• Don’t underestimate the impact that investor psychology (including your own) has on asset prices – for very long periods of time, assets may not trade/change hands at anything approaching their true value. Value is of course a relative concept but at some point if the price of an asset falls far enough it will be cheap (irrespective of how poor the quality of the asset may be) and likewise if the price of an asset appreciates by enough then at some point it will be expensive (irrespective of how great its quality). The trick for most people is to avoid selling when prices are too low and to avoid buying when prices are too high. Even better (as we all know) is if you can buy when prices are too low and sell when they are too high. The problem is figuring out when prices are too high and too low and then acting accordingly. At times of extreme optimism it often seems as if the price of an asset will never come down and at times of extreme pessimism that they will never go up. Of course, we know that neither is true but it’s harder to convince ourselves of that at the time. One of Warren Buffet’s great strengths (and that of all great long term investors) is their ability to ignore short term ‘noise’. Unfortunately, there are very few of us can say the same. Many people who think they are long term investors become decidedly less so when markets are in free fall.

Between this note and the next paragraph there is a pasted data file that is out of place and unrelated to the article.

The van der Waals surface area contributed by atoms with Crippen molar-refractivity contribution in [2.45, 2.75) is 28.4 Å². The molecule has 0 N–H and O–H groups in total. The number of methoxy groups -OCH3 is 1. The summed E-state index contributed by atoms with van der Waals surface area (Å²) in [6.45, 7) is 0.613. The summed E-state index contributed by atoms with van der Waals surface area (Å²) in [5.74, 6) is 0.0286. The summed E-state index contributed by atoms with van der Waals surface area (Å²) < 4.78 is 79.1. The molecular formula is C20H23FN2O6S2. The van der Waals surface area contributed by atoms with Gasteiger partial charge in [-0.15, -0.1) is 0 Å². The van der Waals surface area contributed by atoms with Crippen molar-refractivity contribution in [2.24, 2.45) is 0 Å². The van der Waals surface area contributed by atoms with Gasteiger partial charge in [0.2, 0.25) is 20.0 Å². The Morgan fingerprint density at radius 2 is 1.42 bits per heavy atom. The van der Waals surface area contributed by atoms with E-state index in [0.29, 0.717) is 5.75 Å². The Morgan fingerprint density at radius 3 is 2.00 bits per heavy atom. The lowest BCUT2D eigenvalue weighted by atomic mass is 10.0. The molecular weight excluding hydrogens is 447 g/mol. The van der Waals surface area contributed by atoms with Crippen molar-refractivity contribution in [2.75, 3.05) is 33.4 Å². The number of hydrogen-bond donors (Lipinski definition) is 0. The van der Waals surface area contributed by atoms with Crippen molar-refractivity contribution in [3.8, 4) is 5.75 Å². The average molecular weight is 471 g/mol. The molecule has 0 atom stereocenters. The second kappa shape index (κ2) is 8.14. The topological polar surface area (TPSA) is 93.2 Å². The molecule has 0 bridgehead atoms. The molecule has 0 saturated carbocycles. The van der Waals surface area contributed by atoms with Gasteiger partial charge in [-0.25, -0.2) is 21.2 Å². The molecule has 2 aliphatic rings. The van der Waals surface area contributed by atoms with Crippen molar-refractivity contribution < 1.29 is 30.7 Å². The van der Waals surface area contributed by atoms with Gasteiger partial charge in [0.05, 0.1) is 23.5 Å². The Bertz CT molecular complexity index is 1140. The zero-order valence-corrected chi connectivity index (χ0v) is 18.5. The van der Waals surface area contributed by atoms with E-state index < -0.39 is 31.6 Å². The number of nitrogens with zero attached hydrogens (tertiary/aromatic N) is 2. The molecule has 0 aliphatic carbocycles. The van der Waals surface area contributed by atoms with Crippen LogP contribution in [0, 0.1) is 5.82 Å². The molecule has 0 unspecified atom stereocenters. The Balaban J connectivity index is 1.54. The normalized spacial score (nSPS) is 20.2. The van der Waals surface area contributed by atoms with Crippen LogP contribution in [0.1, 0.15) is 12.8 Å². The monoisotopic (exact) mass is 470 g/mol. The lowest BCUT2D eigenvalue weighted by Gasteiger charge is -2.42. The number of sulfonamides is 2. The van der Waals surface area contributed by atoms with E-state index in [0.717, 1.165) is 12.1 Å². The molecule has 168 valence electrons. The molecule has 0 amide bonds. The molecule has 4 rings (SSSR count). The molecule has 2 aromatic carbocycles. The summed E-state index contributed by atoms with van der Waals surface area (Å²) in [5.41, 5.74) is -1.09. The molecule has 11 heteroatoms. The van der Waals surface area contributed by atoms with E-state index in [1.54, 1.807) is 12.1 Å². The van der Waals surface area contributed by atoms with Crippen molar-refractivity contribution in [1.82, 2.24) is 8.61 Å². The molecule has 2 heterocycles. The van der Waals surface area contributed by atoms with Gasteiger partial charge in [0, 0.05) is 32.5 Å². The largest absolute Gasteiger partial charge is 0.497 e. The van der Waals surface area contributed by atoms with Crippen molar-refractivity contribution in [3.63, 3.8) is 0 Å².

• If you’re intending to make superior profits (ie returns that are better than average) then you’d better be bringing something to the table that the ‘average’ investor is not – I am constantly amazed by the number of investors who believe that a few hours a week (if that) and a well-funded brokerage account is a sure fire recipe for investment success. In the market, all investors big and small are competing with professional investors for whom investing is a full time job and even that understates their true commitment. For the best traders and investors in the world, investing (or trading) is an all-consuming passion often bordering on an obsession. A full working week for them is not 35-40 hours but more like 60-80 hours. They often have cutting edge computer technology, teams of staff and access to privileged information courtesy of their vast professional networks. The average investor is no more likely to go toe to toe with one of these investors and come out in front than I am to beat Rory McIlroy over 18 holes of golf. I’m really lucky I may get the better of him on 1 or 2 holes but ‘luck’ really is the operative word and heaven help me if I should happen to confuse that with skill and decide to suggest a friendly wager between us on that basis.

For some people, the above (and Mr Marks letter) will be difficult to read. Some people will disagree and may actually be angry that I’ve written this. Some people will be sad because they know only too well what I’m talking about because they’ve had to learn these lessons the hard way. My motivation for writing this post is because I’m not sure how many more times I can speak to investors who have been sucked in by the latest fad (often peddled by lazy brokers, planners, seminar providers and so on) only to lose money (and sometimes a lot of it) because they never stopped to consider what could go wrong (often because they were never told).

Remember – it’s not supposed to be easy!